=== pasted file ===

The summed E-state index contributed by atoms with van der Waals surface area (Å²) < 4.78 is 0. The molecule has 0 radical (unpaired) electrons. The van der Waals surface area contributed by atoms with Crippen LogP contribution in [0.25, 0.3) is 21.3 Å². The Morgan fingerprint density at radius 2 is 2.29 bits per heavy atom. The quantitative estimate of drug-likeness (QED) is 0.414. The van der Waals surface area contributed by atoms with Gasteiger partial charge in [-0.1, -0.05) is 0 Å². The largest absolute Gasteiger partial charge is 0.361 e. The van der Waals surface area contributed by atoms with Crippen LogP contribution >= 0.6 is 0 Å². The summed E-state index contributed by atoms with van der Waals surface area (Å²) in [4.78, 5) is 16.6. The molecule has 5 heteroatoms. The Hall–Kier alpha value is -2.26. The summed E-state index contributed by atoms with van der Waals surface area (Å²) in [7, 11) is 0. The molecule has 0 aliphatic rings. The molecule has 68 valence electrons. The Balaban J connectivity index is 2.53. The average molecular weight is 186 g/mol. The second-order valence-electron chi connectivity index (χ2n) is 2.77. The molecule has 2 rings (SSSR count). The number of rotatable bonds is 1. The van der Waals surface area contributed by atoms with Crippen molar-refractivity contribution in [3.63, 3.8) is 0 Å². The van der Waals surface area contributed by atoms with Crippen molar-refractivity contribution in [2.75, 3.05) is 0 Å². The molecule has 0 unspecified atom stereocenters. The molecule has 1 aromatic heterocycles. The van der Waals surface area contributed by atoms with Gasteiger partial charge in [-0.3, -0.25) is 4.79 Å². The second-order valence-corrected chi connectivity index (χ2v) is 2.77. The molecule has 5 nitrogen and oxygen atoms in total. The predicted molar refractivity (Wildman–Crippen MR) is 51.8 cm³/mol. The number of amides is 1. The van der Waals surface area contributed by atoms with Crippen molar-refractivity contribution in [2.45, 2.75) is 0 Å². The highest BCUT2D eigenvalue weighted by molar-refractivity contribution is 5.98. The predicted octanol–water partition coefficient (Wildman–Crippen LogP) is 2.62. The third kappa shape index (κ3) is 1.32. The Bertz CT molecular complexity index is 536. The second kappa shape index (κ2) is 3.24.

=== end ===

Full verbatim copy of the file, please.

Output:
The summed E-state index contributed by atoms with van der Waals surface area (Å²) < 4.78 is 0. The molecule has 0 radical (unpaired) electrons. The van der Waals surface area contributed by atoms with Crippen LogP contribution in [0.25, 0.3) is 21.3 Å². The Morgan fingerprint density at radius 2 is 2.29 bits per heavy atom. The quantitative estimate of drug-likeness (QED) is 0.414. The van der Waals surface area contributed by atoms with Gasteiger partial charge in [-0.1, -0.05) is 0 Å². The largest absolute Gasteiger partial charge is 0.361 e. The van der Waals surface area contributed by atoms with Crippen LogP contribution >= 0.6 is 0 Å². The summed E-state index contributed by atoms with van der Waals surface area (Å²) in [4.78, 5) is 16.6. The molecule has 5 heteroatoms. The Hall–Kier alpha value is -2.26. The summed E-state index contributed by atoms with van der Waals surface area (Å²) in [7, 11) is 0. The molecule has 0 aliphatic rings. The molecule has 68 valence electrons. The Balaban J connectivity index is 2.53. The average molecular weight is 186 g/mol. The second-order valence-electron chi connectivity index (χ2n) is 2.77. The molecule has 2 rings (SSSR count). The number of rotatable bonds is 1. The van der Waals surface area contributed by atoms with Crippen molar-refractivity contribution in [3.63, 3.8) is 0 Å². The van der Waals surface area contributed by atoms with Crippen molar-refractivity contribution in [2.75, 3.05) is 0 Å². The molecule has 0 unspecified atom stereocenters. The molecule has 1 aromatic heterocycles. The van der Waals surface area contributed by atoms with Gasteiger partial charge in [-0.3, -0.25) is 4.79 Å². The second-order valence-corrected chi connectivity index (χ2v) is 2.77. The molecule has 5 nitrogen and oxygen atoms in total. The predicted molar refractivity (Wildman–Crippen MR) is 51.8 cm³/mol. The number of amides is 1. The van der Waals surface area contributed by atoms with Crippen molar-refractivity contribution in [2.45, 2.75) is 0 Å². The highest BCUT2D eigenvalue weighted by molar-refractivity contribution is 5.98. The predicted octanol–water partition coefficient (Wildman–Crippen LogP) is 2.62. The third kappa shape index (κ3) is 1.32. The Bertz CT molecular complexity index is 536. The second kappa shape index (κ2) is 3.24.